The current device response processing depends heavily on container selection and subsequent parameter consolidation. This is the process of choosing a representative or “container” (also called reference) device that collects salient information from all the child devices. This container is then ready to present the accumulated information when queried. The container is also currently used in determining whether a device response is from a known device or a new one. Once a container has been chosen, the children are considered consolidated or stitched together to that container.
What is a container?
The container is essentially an interface consisting of an amalgamation of child data. The data promoted to the container comes from different children. Consequently, key query/search parameters like IP and MAC addresses are extracted from different children. The primary function of the container is a designated reporter. There is nothing intrinsically special about the container. If this is the case, there should be no need to recompute a container unless the interface that the container is based on is removed.
"Containering" Rules Established
These product enhancements revolve around device response handling and, at their root, how and when devices are consolidated and the accuracy of the consolidated data the container presents. To achieve these, we implemented several objectives:
- One function/query is used globally to choose a container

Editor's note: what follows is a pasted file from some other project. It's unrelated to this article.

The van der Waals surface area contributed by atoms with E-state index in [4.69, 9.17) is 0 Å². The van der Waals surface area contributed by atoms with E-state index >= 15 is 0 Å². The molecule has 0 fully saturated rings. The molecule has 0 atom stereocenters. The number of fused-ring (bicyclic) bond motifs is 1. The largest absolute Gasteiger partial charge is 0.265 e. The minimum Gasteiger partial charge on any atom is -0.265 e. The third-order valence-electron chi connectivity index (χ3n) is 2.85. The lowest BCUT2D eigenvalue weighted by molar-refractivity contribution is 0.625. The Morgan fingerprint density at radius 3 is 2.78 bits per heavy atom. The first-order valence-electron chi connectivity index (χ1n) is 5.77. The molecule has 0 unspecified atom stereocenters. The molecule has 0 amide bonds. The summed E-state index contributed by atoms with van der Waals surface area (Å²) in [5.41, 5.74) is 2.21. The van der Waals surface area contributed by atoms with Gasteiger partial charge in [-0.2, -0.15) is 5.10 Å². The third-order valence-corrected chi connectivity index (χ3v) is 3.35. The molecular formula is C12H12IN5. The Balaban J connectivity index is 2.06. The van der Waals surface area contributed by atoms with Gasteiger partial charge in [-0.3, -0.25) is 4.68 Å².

Whenever and wherever a container needs to be generated a single function/query is called. This leads to consistent/expected behavior. Further, one container choice algorithm and one place to improve/debug if there are issues/problems.
- The container's query/search parameters are consistent with a specific child
A container’s fundamental query/search parameters are consistent with a specific child and not a mixture of addresses from various children. When a container is created it inherits all its query/search parameters from one child.
- Avoid copying by querying the children of a designated container for relevant data
This prioritizes integrity over of real-time query performance, which is an acceptable trade-off because very few if any customers use real time queries over large data sets.
- Containers play no role in deciding whether or not a response is a new device
Lumeta's device response process (initially for SNMP Details) has been updated to include a new Existing Device Detection (EDD) function that ignores paternity in its decision making. This updated process also assumes the consolidation of the choice-of-container into a single task.
- Container is not recomputed unless there's a reason
Given there is nothing intrinsically special about the container, there is no need to recompute a container unless the interface that the container is based on is removed. Only in the case of the container interface being removed is the container recomputed. The new EDD function knows which interfaces have been removed/added, making it simple to determine whether or not a container needs to be recomputed.
In brief, the algorithm to pick an interface as container does the following:
Exclude private IPs
Exclude network or special (e.g loopback) address
Prefer Physical Address
Prefer Eligible types
Prefer Known types
Order by IP